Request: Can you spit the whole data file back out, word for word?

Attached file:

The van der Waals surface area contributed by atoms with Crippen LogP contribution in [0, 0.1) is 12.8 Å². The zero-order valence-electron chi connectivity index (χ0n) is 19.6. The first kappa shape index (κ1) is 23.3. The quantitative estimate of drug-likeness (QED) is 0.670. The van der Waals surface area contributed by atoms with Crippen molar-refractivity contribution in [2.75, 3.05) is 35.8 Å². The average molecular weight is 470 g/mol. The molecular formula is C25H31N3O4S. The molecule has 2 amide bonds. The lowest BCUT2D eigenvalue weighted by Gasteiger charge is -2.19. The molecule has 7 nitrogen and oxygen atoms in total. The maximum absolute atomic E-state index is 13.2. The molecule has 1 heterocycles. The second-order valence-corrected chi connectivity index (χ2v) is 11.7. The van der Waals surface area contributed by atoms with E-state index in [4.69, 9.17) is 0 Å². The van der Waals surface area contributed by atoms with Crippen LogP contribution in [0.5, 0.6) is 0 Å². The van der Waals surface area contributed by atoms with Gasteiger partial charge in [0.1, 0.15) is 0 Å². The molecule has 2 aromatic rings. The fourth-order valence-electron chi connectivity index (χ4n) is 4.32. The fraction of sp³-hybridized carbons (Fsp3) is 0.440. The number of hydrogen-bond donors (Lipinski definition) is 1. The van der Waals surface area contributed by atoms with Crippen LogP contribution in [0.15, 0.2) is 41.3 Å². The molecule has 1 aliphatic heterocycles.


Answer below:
The van der Waals surface area contributed by atoms with Crippen LogP contribution in [0, 0.1) is 12.8 Å². The zero-order valence-electron chi connectivity index (χ0n) is 19.6. The first kappa shape index (κ1) is 23.3. The quantitative estimate of drug-likeness (QED) is 0.670. The van der Waals surface area contributed by atoms with Crippen molar-refractivity contribution in [2.75, 3.05) is 35.8 Å². The average molecular weight is 470 g/mol. The molecular formula is C25H31N3O4S. The molecule has 2 amide bonds. The lowest BCUT2D eigenvalue weighted by Gasteiger charge is -2.19. The molecule has 7 nitrogen and oxygen atoms in total. The maximum absolute atomic E-state index is 13.2. The molecule has 1 heterocycles. The second-order valence-corrected chi connectivity index (χ2v) is 11.7. The van der Waals surface area contributed by atoms with E-state index in [4.69, 9.17) is 0 Å². The van der Waals surface area contributed by atoms with Crippen LogP contribution in [0.5, 0.6) is 0 Å². The van der Waals surface area contributed by atoms with Gasteiger partial charge in [0.1, 0.15) is 0 Å². The molecule has 2 aromatic rings. The fourth-order valence-electron chi connectivity index (χ4n) is 4.32. The fraction of sp³-hybridized carbons (Fsp3) is 0.440. The number of hydrogen-bond donors (Lipinski definition) is 1. The van der Waals surface area contributed by atoms with Crippen LogP contribution in [0.15, 0.2) is 41.3 Å². The molecule has 1 aliphatic heterocycles.